Momentum: For Labour MPs to oust the inspiring Jeremy Corbyn would be a slap in the face for members

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Momentum

 

A quarter of a million people voted for Jeremy Corbyn in last summer’s leadership election. That’s well over 1,000 members for every Labour MP, and 10,000 members for every coup plotter identified so far. There has been no sign that this opinion has shifted; Corbyn wins every internal poll put to him, in some cases in bigger majorities than last September, as does his shadow chancellor John McDonnell.

There is also every indication that this support comes from long-time Labour members, rather than those who signed up to vote for Corbyn last summer.

To oust him is therefore a slap in the face to Labour’s members; the people who make our party into the transformative force in our society that it is.

I first joined the Labour party when was 15, and spent week-in, week-out on the doorstep, working towards a Labour government. However, increasingly I became aware Labour was failing to connect with its membership and the wider electorate. Corbyn’s entry into the leadership was extremely inspiring as he unashamedly stood for everything I felt the Labour party should be about, fighting for the rights of the most marginalised within our society.

But politics is about far more than expressions of feeling; and if I thought that Jeremy was unelectable, or bad for British politics, then I would set my feeling aside and reluctantly argue for him to go, for the sake of opposing the Tories.

However, every bit of evidence suggests that a Corbyn-type figure is the only person to pull Labour out of the decline it has been in for several years, following the loss of three million voters under Blair, the hollowing out of its membership and two miserable election defeats.

He has nearly doubled our membership. He has got behind huge grassroots campaigns that have been previously ignored, appointed more diverse and socially representative top teams than ever before, helped force multiple Tory u-turns including on tax credits and benefits, and either survived or triumphed in every electoral test put to Labour under his leadership.

Jeremy’s EU campaign struck the perfect balance: consistent with his previous criticisms of the EU, acknowledging the general public mood that the EU is not a perfect institution, and yet setting out on the grounds of workers’ rights and economic stability why we should stay. He was statistically the most present In spokesperson in the media, and had other MPs got behind his position rather than lining up with Tories in the Stronger In campaign (as if that was going to convince anyone), Labour In may have gone better.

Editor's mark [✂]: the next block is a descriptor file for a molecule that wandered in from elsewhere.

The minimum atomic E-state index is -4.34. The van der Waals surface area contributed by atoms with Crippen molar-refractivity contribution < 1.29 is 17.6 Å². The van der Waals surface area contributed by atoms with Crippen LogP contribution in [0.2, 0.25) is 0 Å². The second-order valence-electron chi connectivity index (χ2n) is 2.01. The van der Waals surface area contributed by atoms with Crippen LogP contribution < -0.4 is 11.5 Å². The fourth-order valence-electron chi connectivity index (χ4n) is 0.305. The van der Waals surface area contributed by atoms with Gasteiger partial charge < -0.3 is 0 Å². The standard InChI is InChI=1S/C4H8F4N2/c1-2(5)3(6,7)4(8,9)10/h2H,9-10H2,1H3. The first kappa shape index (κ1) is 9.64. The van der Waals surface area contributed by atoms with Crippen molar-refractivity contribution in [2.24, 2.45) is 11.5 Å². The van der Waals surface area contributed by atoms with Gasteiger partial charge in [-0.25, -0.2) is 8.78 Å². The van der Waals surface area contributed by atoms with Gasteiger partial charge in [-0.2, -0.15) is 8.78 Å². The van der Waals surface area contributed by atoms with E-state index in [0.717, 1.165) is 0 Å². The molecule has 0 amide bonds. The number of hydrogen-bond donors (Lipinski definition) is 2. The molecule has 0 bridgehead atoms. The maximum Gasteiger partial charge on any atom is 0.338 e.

As it was, his campaign was not enough to overcome the barriers presented by a well-resourced Out campaign and the neglect of parts of the country by parties across the spectrum. This is something we all need to take lessons from – but it is not sober reflection that the coup plotters are interested in. It is power. As a Daily Telegraph scoop from a month ago demonstrates, the events of the last 48 hours were planned along.

This is worth reiterating. Not only have a tiny number of plotters hijacked the party and plunged it into crisis in the midst of economic shocks, Tory divisions, a surge in racist attacks and all the other chaos surrounding Brexit; they meant to do so all along.

During the leadership contest last year, Liz Kendall rightly pointed out that “country comes first” in response to a point from an opponent that the party’s interest came first. The coup attempt shows that some Labour MPs have sadly forgotten this principle.

They know that the membership still back its leader, and therefore Westminster bubble parlour games can achieve nothing – and yet they continue to divide our movement at a time when it is more important than ever that we speak united, with one voice.

Regardless, I still believe that the Labour family has more in common than that which divides us, and so in good faith I will be joining those gathering to lobby parliamentarians from across the party to express their disagreement in a respectful and comradely way, and to get behind our leadership throughout this challenging and unpredictable period.

Sophie Nazemi is a Momentum organiser and co-chair of Kings College Labour Society. She was a pro-EU activist, organising the Yes To Europe rally last week.

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